More roles followed. Collette provided her voice to the 1995 animated movie Arabian Knight and played roles in 1996's Cosi, and The Pallbearer. She then costarred as Harriet, the shy friend of Gwyneth Paltrow’s character, in Douglas McGrath's romantic comedy inspired by Jane Austen's novel, Emma. She followed it up with such roles as a wallflower in Jill Sprecher's poignant office comedy Clockwatchers (with Lisa Kudrow, Parker Posey and Alanna Ubach), an obsessive detective in Mike Barker's crime comedy The James Gang, and an Australian who won a trip to London in David Parker's romantic comedy Diana & Me.

The rest of the 1990s watched Collette played the wife of a glamorous rocker (played by Jonathan Rhys Meyers) in Todd Haynes' retro movie Velvet Goldmine and take home another Australian Film Institute award for her strong supporting turn in Rowan Woods’ Aussie crime flick, based on Gordon Graham's play, The Boys (opposite David Wenham). After appearing in Peter Greenaway's 8 1/2 Women, Collette entered the Hollywood mainstream with her Academy Award-nominated role as the mother of a psychic child (Haley Joel Osment) in writer-director M. Night Shyamalan's chilling psychological thriller The Sixth Sense (alongside Bruce Willis and Haley Joel Osment).

In the new millennium, Collette made her Broadway debut as Queenie in the musical "The Wild Party," by Michael John LaChiusa and George C Wolfe, where she received a Tony nomination for Best Actress in a Musical. Back to the screen, Collette appeared in John Singleton's remake of Ernest Tidyman's novel, Shaft (starring Samuel L. Jackson), played a role in Hotel Splendide and lent her voice to The Magic Pudding. She also joined Dennis Quaid, Greg Kinnear and Andie MacDowell in the HBO adaptation of Donald Margulies' Pulitzer-winning play, Dinner With Friends, costarring as Beth, a woman who separated from her husband after 12 years of marriage.

Collette reunited with Samuel L. Jackson in Roger Michell's Changing Lanes (also with Ben Affleck) and played the BAFTA-nominated role of a struggling single mother, opposite Hugh Grant, in the Weitz brothers' adaptation of Nick Hornby's popular British novel, About a Boy (both in 2002). That same year, Collette was given a role in Stephen Daldry's film version of Michael Cunningham's Pulitzer Prize-winning novel, The Hours (with Meryl Streep, Julianne Moore, Nicole Kidman and Ed Harris). She also costarred with Bryan Brown in writer-director David Caesar's gangster movie Dirty Deeds.

In 2003, Collette won a Best Actor - Female with the Film Critics Circle of Australia Awards for her divergent performance as geologist Sandy Edwards in Sue Brooks' drama film Japanese Story (opposite Gotaro Tsunashima). After sharing the starring roles with Nia Vardalos (as two struggling Chicago dinner theater performers) in Michael Lembeck's comedy Connie and Carla (2004, also with X-File star David Duchovny), Collette played a conceited and scheming English starlet in Jeff Nathanson's ensemble comedy The Last Shot (with Matthew Broderick and Alec Baldwin).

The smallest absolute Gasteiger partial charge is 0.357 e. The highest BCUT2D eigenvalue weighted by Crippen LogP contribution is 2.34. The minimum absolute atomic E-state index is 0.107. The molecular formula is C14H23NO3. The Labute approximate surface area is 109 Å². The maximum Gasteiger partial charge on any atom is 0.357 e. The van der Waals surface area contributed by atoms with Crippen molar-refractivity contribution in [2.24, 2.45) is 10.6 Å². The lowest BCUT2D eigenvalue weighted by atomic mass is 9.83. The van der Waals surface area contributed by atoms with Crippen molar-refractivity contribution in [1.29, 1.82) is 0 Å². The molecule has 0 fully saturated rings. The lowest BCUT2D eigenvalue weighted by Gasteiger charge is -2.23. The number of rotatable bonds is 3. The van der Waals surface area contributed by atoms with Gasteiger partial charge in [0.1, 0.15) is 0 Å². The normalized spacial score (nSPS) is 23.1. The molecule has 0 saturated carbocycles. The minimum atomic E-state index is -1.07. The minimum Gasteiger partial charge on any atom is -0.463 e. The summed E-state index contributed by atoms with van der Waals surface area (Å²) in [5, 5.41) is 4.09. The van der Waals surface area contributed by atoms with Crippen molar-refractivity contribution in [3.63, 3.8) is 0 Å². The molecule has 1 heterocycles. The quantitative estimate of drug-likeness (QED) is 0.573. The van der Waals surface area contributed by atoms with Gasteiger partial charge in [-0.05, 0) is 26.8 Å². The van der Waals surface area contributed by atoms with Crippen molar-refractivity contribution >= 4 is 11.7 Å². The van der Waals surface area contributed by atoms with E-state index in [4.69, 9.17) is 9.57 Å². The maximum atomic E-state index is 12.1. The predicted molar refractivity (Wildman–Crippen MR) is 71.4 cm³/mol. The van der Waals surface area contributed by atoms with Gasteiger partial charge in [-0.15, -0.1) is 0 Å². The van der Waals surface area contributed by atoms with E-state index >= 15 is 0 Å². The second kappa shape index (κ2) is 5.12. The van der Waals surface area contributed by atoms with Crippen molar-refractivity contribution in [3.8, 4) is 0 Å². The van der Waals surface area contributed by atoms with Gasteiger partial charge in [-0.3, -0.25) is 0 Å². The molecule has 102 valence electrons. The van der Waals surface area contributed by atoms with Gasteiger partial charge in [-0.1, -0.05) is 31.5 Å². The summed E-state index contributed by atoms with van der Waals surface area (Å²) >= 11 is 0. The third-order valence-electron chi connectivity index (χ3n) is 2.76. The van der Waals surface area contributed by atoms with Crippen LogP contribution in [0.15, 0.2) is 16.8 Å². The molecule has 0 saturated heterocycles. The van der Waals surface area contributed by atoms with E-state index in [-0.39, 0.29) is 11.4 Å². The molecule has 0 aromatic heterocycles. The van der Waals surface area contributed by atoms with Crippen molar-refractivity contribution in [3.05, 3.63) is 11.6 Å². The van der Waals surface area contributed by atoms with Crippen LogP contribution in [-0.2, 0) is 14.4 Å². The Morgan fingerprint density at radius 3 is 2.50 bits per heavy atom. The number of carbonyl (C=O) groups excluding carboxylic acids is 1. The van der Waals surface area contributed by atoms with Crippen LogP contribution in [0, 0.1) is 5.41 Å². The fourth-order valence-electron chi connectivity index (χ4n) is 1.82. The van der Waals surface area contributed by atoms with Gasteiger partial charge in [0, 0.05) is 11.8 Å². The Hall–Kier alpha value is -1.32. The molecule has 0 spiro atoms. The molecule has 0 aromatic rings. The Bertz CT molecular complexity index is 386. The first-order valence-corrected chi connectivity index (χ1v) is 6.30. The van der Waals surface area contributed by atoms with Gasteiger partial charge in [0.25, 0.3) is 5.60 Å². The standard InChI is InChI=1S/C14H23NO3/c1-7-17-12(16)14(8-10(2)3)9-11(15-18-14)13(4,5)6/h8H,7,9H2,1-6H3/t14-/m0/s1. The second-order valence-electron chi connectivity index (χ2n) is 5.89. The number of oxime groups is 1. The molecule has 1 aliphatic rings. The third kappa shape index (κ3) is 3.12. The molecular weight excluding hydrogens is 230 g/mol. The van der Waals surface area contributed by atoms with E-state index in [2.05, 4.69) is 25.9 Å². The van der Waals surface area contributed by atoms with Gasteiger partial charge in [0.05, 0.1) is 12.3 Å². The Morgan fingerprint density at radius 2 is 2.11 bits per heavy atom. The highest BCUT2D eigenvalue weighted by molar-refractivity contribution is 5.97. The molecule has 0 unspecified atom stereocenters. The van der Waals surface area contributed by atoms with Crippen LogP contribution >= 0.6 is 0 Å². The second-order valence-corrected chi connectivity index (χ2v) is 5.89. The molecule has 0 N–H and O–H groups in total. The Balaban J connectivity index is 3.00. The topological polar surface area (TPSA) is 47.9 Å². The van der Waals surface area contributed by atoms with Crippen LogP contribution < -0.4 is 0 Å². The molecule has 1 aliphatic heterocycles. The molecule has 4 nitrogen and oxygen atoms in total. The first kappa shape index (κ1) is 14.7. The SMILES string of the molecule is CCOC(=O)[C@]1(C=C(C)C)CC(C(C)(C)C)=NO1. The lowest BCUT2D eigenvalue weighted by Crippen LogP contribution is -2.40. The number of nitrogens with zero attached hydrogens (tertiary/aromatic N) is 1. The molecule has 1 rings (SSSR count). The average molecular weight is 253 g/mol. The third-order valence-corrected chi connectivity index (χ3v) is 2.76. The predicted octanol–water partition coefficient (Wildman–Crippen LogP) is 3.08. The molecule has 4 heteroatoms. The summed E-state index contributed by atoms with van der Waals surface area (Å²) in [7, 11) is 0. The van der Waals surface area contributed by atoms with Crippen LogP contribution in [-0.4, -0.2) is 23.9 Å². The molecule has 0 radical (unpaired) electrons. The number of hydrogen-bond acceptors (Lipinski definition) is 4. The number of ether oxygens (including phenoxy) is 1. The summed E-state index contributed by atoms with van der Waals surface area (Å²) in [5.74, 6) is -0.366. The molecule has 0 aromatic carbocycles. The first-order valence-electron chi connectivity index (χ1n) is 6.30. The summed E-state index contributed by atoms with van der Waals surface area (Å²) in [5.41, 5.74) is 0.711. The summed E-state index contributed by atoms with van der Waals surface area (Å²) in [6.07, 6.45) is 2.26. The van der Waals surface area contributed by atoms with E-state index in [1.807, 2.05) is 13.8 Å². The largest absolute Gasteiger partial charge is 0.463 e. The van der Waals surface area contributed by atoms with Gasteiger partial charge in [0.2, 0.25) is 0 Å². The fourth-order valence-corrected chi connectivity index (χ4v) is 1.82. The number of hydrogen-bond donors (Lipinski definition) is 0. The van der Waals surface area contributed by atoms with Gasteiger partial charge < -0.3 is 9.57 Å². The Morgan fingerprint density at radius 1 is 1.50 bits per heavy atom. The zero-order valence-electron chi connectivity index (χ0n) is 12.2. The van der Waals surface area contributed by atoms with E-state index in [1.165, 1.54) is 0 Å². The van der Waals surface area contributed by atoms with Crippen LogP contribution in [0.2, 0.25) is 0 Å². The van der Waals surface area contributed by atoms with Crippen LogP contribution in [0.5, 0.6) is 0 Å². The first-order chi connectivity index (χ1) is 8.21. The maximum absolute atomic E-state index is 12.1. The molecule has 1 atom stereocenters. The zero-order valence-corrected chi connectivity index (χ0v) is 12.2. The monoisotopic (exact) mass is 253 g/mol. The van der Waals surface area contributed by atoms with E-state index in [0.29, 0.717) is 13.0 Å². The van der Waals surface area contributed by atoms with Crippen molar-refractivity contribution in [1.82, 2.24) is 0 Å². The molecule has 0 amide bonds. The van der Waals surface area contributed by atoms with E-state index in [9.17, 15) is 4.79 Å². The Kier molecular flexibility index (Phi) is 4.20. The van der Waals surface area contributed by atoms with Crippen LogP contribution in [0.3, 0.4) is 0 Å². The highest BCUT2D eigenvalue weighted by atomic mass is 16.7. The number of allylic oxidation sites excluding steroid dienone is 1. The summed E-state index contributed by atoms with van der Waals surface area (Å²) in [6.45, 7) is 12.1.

More recent, Collette’s fans could watch Collette starred as Rose, a high-powered lawyer and the head-on-straight older sister of Cameron Diaz’ character, in director-producer Curtis Hanson's big screen version of the book by Jennifer Weiner, the drama comedy In Her Shoes (2005, also with Shirley MacLaine).

Commenting on her role in the film, Collette, who had to gain and lose 25 pounds (11.3 kilograms), said, "I vowed to the high heavens that I would never put on weight again for a movie, but (director) Curtis Hanson has this way of getting what he wants and I ended up putting on 25 pounds to play the part. Then, once Rose, my character, becomes a happier person it affects her physically so I then had to lose the weight through a rigid diet and exercise program during the middle of shooting. I don't think I'll be doing this weight see-saw thing again."

Collette will add to her acting resume such upcoming films as Patrick Stettner's thriller The Night Listener (costarring with Robin Williams) and Jonathan Dayton and Valerie Faris' comedy Little Miss Sunshine (with Steve Carell and Greg Kinnear). She will also star as a forensic psychologist in writer-director Gregory J. Read's crime drama Like Minds (alongside Eddie Redmayne and Tom Sturridge).

There are actors who are really fantastically talented at being natural on screen and appearing to be themselves, but I like the challenge of becoming somebody else. Not everyone is completely gorgeous and I want to play people who don't normally have a voice or a presence on screen. I don't consciously choose roles in which I can make myself look really bad." Toni Collette


  • Film Critics Circle of Australia: Best Actor - Female, Japanese Story, 2003
  • Boston Society of Film Critics: Best Supporting Actress, The Hours, 2002
  • Australian Film Institute: Best Performance by an Actress in a Supporting Role, The Boys, 1998
  • Australian Film Institute: Best Actress in a Supporting Role, Lilian's Story, 1996
  • Australian Film Institute: Best Actress in a Lead Role, Muriel's Wedding, 1994
  • Australian Film and Television Award: Best Actress, Muriel's Wedding, 1994
  • Film Critics Circle of Australia: Best Actress, Muriel's Wedding, 1994